7 Tips for Writing Dino-mite E-Newsletters

Image-Blog-Post-#13

No doubt you’ve heard respected sources like Entrepreneur magazine claim that the e-newsletter is a “dinosaur”  that’s too fossilized to drive results.

Or maybe you’ve come across articles on LinkedIn like “Why the E-Newsletter is Dead and Why That’s a Good Thing.”

BUT: dig deeper and you’ll find that reports of the e-newsletter’s demise have been greatly exaggerated. Both Entrepreneur and LinkedIn suggest that it’s newsletters with too much verbal/visual content and/or too many links that don’t work.

So it’s the format that is (or can be) the problem. Not the newsletter form or how it’s delivered.

Still not convinced? Consider this.

An October 2017 Biz Report.com article reports that 74% of consumers prefer to receive branded email communications (read: company newsletters) over all other types of communication.

This includes those that come from social media and messaging apps.

The takeaway here is that with a little strategy and savvy, e-mail newsletters can benefit your business.

But how can you make the most of the newsletter form?

Tip #1: Work that subject line

Don’t just write: “Monthly Newsletter.” Or “Hello, It’s Me.” That’s a surefire way to get your efforts deleted.

State exactly what your letter is about. But also make your readers wonder: you’ve only got a few seconds to make an impression, so make the most of that time.

Here are some examples from successful online entrepreneur Lauren Hooker of Elle & Company:

  • “Why I deleted 7,000 subscribers from my list”
  • “Are you buying into the success myth?”
  • “My worst fear came true”

All three titles are short and compelling. They make you want to learn more.

Tip #2: Ask: “What’s the point?”

Before you even compose a newsletter, know why you are writing it. Do you want to inform? Make a good impression? Get click-throughs to your website?

Once you know the objective, go back to the beginning and write with that aim in mind. Or work backwards to the start.

This kind of focus will also help unify content and help you determine appropriate calls to action (CTAs) to use throughout the newsletter: “Sign up for X to learn more.” “Click on this link to visit the company website.”

And so on.

Tip #3: Be informative

A good newsletter offers subscribers “news they can use.” This can include:

  • company/industry updates
  • fun facts/anecdotes
  • tips, tricks and tools
  • (sections from) a recent blog post
  • images/videos
  • links to podcasts and webinars
  • infographics
  • product/service reviews
  • client testimonials
  • resource lists

Show your subscribers that you bring value into their lives. And that you want to help.

Tip #4: Keep to one topic

Following from tips #2 and #3 above, use your newsletter to talk about ONE topic. Resist the temptation to follow New York Times publisher Adolph Simon Ochs’ dictum and present “all the news that’s fit to print.”

Your newsletter isn’t the NYT. And your readers have attention spans of about 8 seconds…which is less than a goldfish.

One strategy you may want to use is to segment your email list. Platforms like MailChimp allow you to target and filter contacts.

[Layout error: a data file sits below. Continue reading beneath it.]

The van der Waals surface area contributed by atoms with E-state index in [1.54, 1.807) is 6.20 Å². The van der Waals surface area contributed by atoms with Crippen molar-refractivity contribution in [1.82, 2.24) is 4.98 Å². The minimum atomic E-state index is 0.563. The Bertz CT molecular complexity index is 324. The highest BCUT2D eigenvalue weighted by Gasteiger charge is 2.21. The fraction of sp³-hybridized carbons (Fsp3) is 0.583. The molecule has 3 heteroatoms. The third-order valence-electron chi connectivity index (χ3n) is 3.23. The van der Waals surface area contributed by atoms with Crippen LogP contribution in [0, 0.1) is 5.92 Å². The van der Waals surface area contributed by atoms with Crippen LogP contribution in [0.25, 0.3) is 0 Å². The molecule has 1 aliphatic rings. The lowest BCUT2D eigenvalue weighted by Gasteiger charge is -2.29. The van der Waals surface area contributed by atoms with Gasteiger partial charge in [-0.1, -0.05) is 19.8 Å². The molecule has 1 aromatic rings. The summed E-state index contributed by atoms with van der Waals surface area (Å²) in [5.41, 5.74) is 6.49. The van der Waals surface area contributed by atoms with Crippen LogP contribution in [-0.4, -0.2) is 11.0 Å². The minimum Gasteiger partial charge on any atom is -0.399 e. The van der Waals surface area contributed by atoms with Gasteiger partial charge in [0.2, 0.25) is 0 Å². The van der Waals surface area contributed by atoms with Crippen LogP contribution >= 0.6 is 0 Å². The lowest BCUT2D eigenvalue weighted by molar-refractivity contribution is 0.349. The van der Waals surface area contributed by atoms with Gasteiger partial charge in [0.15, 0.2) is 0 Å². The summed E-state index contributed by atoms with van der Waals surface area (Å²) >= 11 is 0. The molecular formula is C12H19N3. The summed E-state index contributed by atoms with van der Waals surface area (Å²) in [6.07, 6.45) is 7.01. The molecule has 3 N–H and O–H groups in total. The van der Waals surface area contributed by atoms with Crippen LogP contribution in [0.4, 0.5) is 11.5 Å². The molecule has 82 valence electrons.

This means you can send newsletters to those individuals with whom your one message/purpose is most likely to resonate.

Whatever you do, be brief and get to the point. Your readers’ attention spans — or lack thereof — demand it.

#5: Drop the sales pitch

The access you have to (potential) client inboxes is a privilege, on par with having access to subscriber living rooms. If you seem like you’re “barging in” with too much hype, subscribers may revoke that privilege by unsubscribing from your list.

The best approach is to keep any sales news down to a minimum and in the style of a report: “We’re having a 25% off sale on product/service X all this month.”

Save the sales pitch for promotional emails ONLY.

Tip #6: Go for scannability

Because your readers have such short attention spans, you need to make your newsletters easy on the eye. And easy to digest.

Ways you can accomplish this include:

  • creating 1 to 2-line paragraphs
  • highlighting keywords with boldface type
  • keeping word choice
  • using short, direct sentences

If you decide to use images — and you should use a few since humans process visual information 60,000 times faster than text —be conservative.

A good rule of thumb is to follow the 70/30 rule: 70% text, 30% image. Including too many visuals may cause email systems to mark your newsletter as spam.

Tip #7: Show consistency

Be very clear in your opt-in regarding how often your subscribers can expect to hear from you. Every other week? Once a month? Once every six weeks?

Whatever you decide, say what you mean and mean what you say.

If you send more than you promised, your readers may see it as spamming and opt out of your newsletter. Send less and they may ignore you.

Making the most of newsletter potential means adapting the form to the needs of internet-surfing subscribers. Do it and you build business-sustaining relationships.

Don’t…and your newsletter may well go the way of the Tyrannosaurus rex.

Leave a Reply

Fill in your details below or click an icon to log in:

WordPress.com Logo

You are commenting using your WordPress.com account. Log Out /  Change )

Google+ photo

You are commenting using your Google+ account. Log Out /  Change )

Twitter picture

You are commenting using your Twitter account. Log Out /  Change )

Facebook photo

You are commenting using your Facebook account. Log Out /  Change )

w

Connecting to %s